NEW YORK (TheStreet) -- A most peculiar thing has happened to the Microsoft (MSFT)-Nokia (NOK) relationship over the last two and a half years. Whereas Nokia was only a peg in Microsoft's wheel in early 2011, the hunter has now become the hunted.
It is a most amazing story about a shift in the balance of power. Let me explain.
When Nokia hired Microsoft executive Steven Elop as its first non-Finnish CEO in the second half of 2010, the company was in free-fall, and there were no great options. Nokia could continue to develop its own OS, use Android, or Windows Phone.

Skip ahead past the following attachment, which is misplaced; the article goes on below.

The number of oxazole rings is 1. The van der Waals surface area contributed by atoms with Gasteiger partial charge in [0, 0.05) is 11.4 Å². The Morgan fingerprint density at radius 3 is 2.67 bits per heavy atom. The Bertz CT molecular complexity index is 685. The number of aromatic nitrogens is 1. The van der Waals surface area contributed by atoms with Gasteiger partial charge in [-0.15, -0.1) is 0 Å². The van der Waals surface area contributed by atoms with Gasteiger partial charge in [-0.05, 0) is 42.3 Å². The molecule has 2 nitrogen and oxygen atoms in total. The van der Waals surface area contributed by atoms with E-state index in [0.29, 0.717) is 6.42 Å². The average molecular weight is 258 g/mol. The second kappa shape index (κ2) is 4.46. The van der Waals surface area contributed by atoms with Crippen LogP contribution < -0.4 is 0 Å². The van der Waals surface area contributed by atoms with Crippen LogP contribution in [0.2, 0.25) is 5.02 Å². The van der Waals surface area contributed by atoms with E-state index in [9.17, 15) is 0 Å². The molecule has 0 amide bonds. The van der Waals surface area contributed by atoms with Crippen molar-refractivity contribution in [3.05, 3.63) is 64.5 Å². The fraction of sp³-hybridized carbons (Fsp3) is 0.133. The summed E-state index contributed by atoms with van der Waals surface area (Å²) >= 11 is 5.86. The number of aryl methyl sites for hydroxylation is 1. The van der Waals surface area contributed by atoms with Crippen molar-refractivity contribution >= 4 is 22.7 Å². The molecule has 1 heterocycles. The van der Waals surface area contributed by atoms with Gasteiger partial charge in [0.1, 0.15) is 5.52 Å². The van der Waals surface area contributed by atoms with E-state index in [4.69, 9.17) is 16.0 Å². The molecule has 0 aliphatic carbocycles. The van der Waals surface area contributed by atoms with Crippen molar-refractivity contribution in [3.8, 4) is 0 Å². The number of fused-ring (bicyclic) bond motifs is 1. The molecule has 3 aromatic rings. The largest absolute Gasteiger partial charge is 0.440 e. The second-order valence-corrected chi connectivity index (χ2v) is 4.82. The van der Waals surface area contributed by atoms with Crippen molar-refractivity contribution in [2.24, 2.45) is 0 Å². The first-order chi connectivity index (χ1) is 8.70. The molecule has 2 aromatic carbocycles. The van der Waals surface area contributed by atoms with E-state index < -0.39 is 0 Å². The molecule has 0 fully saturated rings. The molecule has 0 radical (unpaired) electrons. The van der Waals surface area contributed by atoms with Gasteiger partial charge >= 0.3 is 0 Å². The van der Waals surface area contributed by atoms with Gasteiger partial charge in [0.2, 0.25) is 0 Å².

CEO Elop picked the Windows Phone path, exclusively, and announced this in February 2011. It's not relevant to this discussion, right now, as to whether this was the right decision or not. For all I know, it was the right thing to do.That said, at that stage of the game, it was easy to see one of the key weaknesses of Nokia's chosen Windows Phone strategy. By spring 2011, it looked like the Windows Phone market would be structured just like the Windows PC market. Basically, Microsoft had all the power -- and all the profits -- while a bunch of box makers made commoditized devices. For example, in the Windows PC market for 25 years, did you care -- and do you still care -- whether your PC is a Dell (DELL), HP (HPQ), Sony (SNY), IBM (IBM)/Lenovo, Asus, Acer, Samsung or whatever? Most people would say no. It's the same software, these hardware guys operate at near-zero margins, and Microsoft collects all the profits. The reason Microsoft collects almost all the profits in the Windows PC world is because there are so many of these box makers, competing against each other. When basic PCs start at $399 or below, there is not much room for computer box maker profits. It's simple commoditized price pressure coming from massive competition.
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